“He was kind and loving to everyone, even the marginalized,” Susan Tyler wrote in remarks planned for a memorial service next week, which she shared with CNN.

“I’ve had many share with me how my father affected their lives, through his advice or his practical help.”

Tyler lived in Franklin, Tennessee, at the time of his passing. He grew up in Virginia. His younger brother, Harrison Ruffin Tyler, 91, is now the last surviving grandson of the president.

John Tyler was elected vice president in 1840, but he was thrust into the role of commander-in-chief when President William Henry Harrison died just one month into office. His detractors consequently called him “His Accidency.”

While most historians don’t place him high in the pantheon of presidents, Tyler’s family said he should be remembered for his honesty and integrity — even if it cost him politically.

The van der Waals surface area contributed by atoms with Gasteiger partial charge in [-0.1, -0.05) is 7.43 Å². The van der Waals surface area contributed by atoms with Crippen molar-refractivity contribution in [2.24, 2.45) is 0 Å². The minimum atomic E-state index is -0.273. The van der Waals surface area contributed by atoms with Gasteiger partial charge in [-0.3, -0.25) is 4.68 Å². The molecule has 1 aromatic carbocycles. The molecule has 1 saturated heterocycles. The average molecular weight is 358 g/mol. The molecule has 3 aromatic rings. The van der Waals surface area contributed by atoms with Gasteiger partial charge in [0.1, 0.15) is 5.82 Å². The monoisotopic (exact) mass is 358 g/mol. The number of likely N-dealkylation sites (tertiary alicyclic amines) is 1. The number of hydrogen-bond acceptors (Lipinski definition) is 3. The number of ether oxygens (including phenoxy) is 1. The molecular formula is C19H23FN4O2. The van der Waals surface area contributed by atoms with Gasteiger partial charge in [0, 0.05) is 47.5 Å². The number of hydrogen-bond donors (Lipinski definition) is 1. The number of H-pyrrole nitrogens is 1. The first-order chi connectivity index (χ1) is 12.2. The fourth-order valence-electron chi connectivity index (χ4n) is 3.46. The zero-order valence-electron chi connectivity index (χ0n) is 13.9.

President Tyler, who served one term, fathered 15 children. His first wife, Letitia, had eight children before dying in 1842, and second wife Julia had seven. John Tyler was 63 when son Lyon Gardiner Tyler Sr. was born.

Lyon Sr., who went on to become president of William & Mary, was 71 when Lyon Jr. was born to his second wife.

The younger Lyon was a lawyer before turning to an academic career.

While John Tyler was a slave owner, his great-granddaughter Susan Tyler said her father and late mother, Lucy Jane Pope Tyler, championed civil rights.

Lyon Tyler Jr. himself had a bit of humor about being related to a US president.